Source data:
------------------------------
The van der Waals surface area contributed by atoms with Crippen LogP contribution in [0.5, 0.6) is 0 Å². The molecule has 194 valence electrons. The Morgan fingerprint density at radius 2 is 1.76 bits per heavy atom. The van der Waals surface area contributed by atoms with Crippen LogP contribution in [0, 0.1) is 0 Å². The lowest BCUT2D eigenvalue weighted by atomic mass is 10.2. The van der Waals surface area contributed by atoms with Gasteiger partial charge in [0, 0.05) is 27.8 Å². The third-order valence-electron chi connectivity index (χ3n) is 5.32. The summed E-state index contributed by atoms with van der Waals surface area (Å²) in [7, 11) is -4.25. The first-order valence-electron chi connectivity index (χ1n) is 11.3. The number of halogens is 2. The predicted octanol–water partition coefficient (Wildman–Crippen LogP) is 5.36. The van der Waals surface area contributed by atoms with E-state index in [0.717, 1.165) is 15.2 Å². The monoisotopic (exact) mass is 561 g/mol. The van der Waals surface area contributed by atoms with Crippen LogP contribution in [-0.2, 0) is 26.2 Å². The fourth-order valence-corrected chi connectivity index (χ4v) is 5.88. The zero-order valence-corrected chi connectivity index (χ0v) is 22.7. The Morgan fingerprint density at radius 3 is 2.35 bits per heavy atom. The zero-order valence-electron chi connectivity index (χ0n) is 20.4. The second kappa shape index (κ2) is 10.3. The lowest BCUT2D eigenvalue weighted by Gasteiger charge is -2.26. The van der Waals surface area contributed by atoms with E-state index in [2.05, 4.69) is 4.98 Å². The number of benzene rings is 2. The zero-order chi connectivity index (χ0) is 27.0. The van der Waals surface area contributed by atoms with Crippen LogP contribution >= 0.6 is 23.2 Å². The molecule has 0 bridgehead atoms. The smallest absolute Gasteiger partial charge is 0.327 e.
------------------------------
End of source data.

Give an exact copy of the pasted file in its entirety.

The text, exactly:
The van der Waals surface area contributed by atoms with Crippen LogP contribution in [0.5, 0.6) is 0 Å². The molecule has 194 valence electrons. The Morgan fingerprint density at radius 2 is 1.76 bits per heavy atom. The van der Waals surface area contributed by atoms with Crippen LogP contribution in [0, 0.1) is 0 Å². The lowest BCUT2D eigenvalue weighted by atomic mass is 10.2. The van der Waals surface area contributed by atoms with Gasteiger partial charge in [0, 0.05) is 27.8 Å². The third-order valence-electron chi connectivity index (χ3n) is 5.32. The summed E-state index contributed by atoms with van der Waals surface area (Å²) in [7, 11) is -4.25. The first-order valence-electron chi connectivity index (χ1n) is 11.3. The number of halogens is 2. The predicted octanol–water partition coefficient (Wildman–Crippen LogP) is 5.36. The van der Waals surface area contributed by atoms with E-state index in [0.717, 1.165) is 15.2 Å². The monoisotopic (exact) mass is 561 g/mol. The van der Waals surface area contributed by atoms with Crippen LogP contribution in [-0.2, 0) is 26.2 Å². The fourth-order valence-corrected chi connectivity index (χ4v) is 5.88. The zero-order valence-corrected chi connectivity index (χ0v) is 22.7. The Morgan fingerprint density at radius 3 is 2.35 bits per heavy atom. The zero-order valence-electron chi connectivity index (χ0n) is 20.4. The second kappa shape index (κ2) is 10.3. The lowest BCUT2D eigenvalue weighted by Gasteiger charge is -2.26. The van der Waals surface area contributed by atoms with E-state index in [2.05, 4.69) is 4.98 Å². The number of benzene rings is 2. The zero-order chi connectivity index (χ0) is 27.0. The van der Waals surface area contributed by atoms with Crippen LogP contribution >= 0.6 is 23.2 Å². The molecule has 0 bridgehead atoms. The smallest absolute Gasteiger partial charge is 0.327 e.